|Birth name||Billy Wayne Grammer|
August 28, 1925|
Benton, Illinois, U.S.
|Died||August 10, 2011
Benton, Illinois, U.S.
|Labels||Monument, Decca, Epic|
|Oral History, Billy Grammar plays his guitar and reflects on his relationship with Merle Travis. Interview date November 13, 2010, NAMM (National Association of Music Merchants) Oral History Library|
Billy Wayne Grammer (August 28, 1925 – August 10, 2011) was an American country music singer and accomplished guitar player. He recorded the million-selling "Gotta Travel On", which made it onto both the country and pop music charts in 1959. Grammer would become a regular performer on the Grand Ole Opry, eventually designing, and marketing his namesake guitar after co-founding a guitar company, in Nashville, Tennessee.
He served in the US Army during World War II, and upon discharge worked as an apprentice toolmaker at the Washington Naval gun factory at Shop No. 20. Grammer married his high school girlfriend, Ruth Burzynski, in 1944. Shortly after the war ended, 18,000 of a 24,000-strong workforce were laid off, including Grammer. The couple returned to their home in Franklin County, Illinois.
When Grammer and his wife were living in Washington D.C., he was hired by Connie B. Gay as a singer in support of Gay's WARL radio program: Town and Country Time. When Gay was preparing to replace the session guitarist, Grammer demonstrated his own guitar prowess, and was re-contracted in a dual-role as both singer and lead guitarist.
After being signed by Monument Records in Nashville, Tennessee, Grammer scored a big hit with the million-selling single: "Gotta Travel On", written by David Lazar, Larry Ehrlich, Paul Clayton and Tom Six. The song peaked at No. 4 on the U.S. Pop Singles chart and No. 5 on the Hot Country Songs chart in 1959. That same year, he became a regular cast member on the Grand Ole Opry. Grammer named his band after his most notable hit as The Travel On Boys. "Gotta Travel On" was used as the opening song by Buddy Holly on his final tour in January and February 1959, which ended in tragedy. He recorded the first chart version of Bobby Bare's "Detroit City", entitled "I Wanna Go Home". It hit the Billboard country chart in early 1963.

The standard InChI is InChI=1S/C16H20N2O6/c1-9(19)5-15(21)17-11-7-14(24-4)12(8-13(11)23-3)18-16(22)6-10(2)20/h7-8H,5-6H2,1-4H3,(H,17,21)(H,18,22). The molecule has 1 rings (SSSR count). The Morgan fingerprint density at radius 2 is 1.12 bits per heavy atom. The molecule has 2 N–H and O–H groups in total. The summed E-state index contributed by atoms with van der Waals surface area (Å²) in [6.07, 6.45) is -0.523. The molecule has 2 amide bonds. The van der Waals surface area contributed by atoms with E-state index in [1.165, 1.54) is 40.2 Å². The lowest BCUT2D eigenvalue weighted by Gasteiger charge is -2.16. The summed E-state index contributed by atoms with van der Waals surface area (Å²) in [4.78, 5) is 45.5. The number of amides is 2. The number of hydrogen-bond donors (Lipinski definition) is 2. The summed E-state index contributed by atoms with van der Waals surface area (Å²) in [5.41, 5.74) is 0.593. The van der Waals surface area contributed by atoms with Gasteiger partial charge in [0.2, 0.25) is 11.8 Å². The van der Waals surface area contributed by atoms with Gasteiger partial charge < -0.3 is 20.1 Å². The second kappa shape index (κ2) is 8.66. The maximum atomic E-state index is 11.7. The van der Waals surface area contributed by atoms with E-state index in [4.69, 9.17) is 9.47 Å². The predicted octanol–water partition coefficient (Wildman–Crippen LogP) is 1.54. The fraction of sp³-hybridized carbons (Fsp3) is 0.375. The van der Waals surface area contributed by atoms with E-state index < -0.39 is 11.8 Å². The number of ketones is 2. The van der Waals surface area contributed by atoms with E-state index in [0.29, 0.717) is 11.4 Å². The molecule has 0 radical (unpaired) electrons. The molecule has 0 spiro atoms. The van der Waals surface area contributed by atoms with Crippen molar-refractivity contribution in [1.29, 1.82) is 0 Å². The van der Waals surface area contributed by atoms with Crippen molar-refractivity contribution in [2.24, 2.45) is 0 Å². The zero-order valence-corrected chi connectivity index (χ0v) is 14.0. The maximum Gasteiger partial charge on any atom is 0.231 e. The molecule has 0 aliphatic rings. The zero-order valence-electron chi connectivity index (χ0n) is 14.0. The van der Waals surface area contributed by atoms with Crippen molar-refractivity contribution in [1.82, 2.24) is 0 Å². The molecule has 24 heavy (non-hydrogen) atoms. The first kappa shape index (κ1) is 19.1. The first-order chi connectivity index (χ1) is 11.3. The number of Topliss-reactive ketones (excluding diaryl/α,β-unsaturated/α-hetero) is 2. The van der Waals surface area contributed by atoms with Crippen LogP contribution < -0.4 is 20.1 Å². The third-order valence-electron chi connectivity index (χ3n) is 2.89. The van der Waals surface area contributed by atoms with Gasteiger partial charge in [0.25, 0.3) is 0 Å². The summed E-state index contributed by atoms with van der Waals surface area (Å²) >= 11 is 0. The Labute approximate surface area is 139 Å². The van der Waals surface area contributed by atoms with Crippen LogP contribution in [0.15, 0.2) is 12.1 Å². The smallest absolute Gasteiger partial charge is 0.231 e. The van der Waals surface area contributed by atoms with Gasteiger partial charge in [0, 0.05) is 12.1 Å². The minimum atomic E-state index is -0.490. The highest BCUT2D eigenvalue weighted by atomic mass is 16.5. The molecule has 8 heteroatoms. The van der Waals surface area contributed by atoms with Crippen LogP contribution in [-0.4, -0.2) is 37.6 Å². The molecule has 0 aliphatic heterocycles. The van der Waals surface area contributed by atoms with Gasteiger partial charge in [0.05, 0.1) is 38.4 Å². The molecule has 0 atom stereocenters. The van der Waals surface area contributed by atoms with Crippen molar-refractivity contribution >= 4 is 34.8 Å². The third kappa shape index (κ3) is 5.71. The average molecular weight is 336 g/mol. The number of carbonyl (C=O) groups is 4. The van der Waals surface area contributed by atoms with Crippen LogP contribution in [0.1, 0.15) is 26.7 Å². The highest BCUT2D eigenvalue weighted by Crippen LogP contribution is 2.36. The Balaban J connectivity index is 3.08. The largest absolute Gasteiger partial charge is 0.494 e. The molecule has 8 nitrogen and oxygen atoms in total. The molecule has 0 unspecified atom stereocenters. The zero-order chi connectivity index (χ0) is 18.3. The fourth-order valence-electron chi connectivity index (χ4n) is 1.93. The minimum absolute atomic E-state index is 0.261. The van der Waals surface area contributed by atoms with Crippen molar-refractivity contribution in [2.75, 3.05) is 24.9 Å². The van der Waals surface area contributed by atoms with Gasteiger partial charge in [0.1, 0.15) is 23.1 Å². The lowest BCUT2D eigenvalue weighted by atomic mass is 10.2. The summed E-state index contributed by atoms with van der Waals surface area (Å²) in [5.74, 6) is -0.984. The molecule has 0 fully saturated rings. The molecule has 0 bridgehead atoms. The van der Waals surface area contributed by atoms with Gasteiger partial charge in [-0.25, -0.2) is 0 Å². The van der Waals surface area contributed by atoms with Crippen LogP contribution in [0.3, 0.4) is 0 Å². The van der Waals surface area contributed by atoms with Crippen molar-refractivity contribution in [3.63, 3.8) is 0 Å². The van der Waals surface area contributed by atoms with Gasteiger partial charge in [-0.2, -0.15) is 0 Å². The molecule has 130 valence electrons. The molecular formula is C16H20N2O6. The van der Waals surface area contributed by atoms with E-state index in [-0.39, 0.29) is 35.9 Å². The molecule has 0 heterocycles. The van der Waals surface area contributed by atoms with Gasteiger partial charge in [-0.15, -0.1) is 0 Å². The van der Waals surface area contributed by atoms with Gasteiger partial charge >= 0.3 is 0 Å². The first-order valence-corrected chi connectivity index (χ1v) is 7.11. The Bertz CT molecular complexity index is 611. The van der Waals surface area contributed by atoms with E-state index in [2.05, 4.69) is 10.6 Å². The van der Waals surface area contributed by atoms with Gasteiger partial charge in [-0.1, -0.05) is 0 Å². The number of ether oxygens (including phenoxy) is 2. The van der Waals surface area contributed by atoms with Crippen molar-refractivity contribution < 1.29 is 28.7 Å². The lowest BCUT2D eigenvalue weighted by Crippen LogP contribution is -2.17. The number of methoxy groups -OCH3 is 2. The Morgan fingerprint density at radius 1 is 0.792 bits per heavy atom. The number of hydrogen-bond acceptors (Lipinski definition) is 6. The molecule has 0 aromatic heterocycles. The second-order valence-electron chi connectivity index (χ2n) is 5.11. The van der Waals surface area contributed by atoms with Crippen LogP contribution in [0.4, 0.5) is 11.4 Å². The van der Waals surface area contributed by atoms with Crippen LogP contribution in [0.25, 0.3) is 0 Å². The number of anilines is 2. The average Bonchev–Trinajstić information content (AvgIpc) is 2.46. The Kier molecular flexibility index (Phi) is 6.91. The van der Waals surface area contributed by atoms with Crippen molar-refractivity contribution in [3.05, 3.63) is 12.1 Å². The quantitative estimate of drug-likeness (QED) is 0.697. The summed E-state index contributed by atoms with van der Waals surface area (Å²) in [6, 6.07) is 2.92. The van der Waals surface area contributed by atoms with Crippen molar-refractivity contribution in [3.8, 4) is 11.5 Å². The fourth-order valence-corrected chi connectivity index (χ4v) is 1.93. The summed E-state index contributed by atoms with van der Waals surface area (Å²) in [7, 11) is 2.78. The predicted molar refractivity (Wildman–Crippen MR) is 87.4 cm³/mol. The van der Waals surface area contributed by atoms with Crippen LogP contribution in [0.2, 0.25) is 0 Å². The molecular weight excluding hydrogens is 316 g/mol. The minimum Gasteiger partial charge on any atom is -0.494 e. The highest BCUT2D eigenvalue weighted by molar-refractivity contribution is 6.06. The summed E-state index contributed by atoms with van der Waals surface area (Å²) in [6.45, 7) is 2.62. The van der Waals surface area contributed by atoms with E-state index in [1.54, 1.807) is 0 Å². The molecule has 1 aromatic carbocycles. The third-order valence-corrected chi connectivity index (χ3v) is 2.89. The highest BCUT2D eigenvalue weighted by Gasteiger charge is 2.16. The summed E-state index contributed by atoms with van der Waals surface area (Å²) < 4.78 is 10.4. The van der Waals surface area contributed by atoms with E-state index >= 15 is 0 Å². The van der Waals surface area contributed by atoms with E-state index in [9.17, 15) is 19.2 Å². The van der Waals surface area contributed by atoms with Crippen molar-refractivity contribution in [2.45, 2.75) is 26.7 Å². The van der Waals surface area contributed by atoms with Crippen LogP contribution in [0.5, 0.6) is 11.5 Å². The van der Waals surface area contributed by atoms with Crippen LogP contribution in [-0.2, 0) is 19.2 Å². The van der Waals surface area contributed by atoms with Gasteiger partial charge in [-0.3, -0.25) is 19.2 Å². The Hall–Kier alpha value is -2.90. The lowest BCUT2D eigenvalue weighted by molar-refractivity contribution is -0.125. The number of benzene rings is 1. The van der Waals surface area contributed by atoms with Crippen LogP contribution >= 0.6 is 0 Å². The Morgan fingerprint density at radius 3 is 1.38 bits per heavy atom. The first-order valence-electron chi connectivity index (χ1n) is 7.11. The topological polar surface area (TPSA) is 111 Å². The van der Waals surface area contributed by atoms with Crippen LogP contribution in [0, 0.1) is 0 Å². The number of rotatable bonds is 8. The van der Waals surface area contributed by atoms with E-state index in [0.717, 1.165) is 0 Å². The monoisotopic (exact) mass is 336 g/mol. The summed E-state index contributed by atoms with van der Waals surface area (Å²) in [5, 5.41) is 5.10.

Grammer founded RG&G (Reid, Grammer & Gower) Company in 1965 with Clyde Reid and J.W. Gower. RG&G made the Grammer guitar from 1965 until 1968, when a fire consumed the factory in downtown Nashville. The company was then sold to Ampeg, and a new factory was erected down the street from the old one. The company was renamed Grammer Guitar, Inc. (GGI). GGI produced the Grammer guitar until 1970. His guitar was installed into the Country Music Hall of Fame in Nashville on March 1, 1969.
On May 15, 1972, Grammer and the Travel on Boys played at the rally in Laurel, Maryland where Alabama governor George Wallace was shot. Grammer and his band played the "Under the Double Eagle" march as Wallace mounted the stage to speak. After he spoke, Wallace mingled with the crowd, and Arthur Bremer shot a concealed handgun at the presidential candidate. The outcome was Wallace's paralysis, leaving him using a wheelchair for the rest of his life. "I've said all along, if they wanted to do something like this, they do it under these circumstances," Grammer said, weeping, after the incident.
Grammer delivered the invocation for the Grand Ole Opry House opening on March 16, 1974. In 1990, he was inducted into the Illinois Country Music Hall of Fame, along with Tex Williams, Lulu Belle and Scotty, and Patsy Montana.
Grammer suffered from a degenerative eye disease called retinitis pigmentosa. and became completely blind. On February 27, 2009, he was honored by the Grand Ole Opry for his 50-year membership.
Grammer died on August 10, 2011, aged 85, at Benton Hospital, where had been receiving treatment for a long-term illness, which included suffering a heart attack seven months earlier.
|1959||"Gotta Travel On"||5||4||14||—|
|"The Kissing Tree"||—||60||—||—|
|1963||"I Wanna Go Home"||18||—||—||—|
|1964||"I'll Leave the Porch Light A-Burning"||43||—||—||—|
|"The Real Thing"||30||—||—||—|
|1967||"Mabel (You Have Been a Friend to Me)"||48||—||—||14|
|1968||"The Ballad of John Dillinger"||70||—||—||—|
|1969||"Jesus Is a Soul Man"||66||—||—||5|
- Murrells, Joseph (1978). The Book of Golden Discs (2nd ed.). London: Barrie and Jenkins Ltd. p. 102. ISBN 0-214-20512-6.
- Grand Ole Opry legend Billy Grammer dead at 85 The Southern Illinoisan, August 10, 2011, by Brent Stewart
- Trott, Walt. (1998). "Billy Grammer". In The Encyclopedia of Country Music. New York: Oxford University Press. pp. 207–8.
- Quote from *Tommy Allsup, Buddy's guitarist on the tour, who remembers having to learn the song before they headed out.
- Vintage Guitar(R) magazine, Grammer Guitars on February 9, 2010.
- "George Wallace Remembered". Washingtonpost.com. May 16, 1972. Retrieved 2015-08-17.
- Trott. p. 208
- daughter Dianne Grammer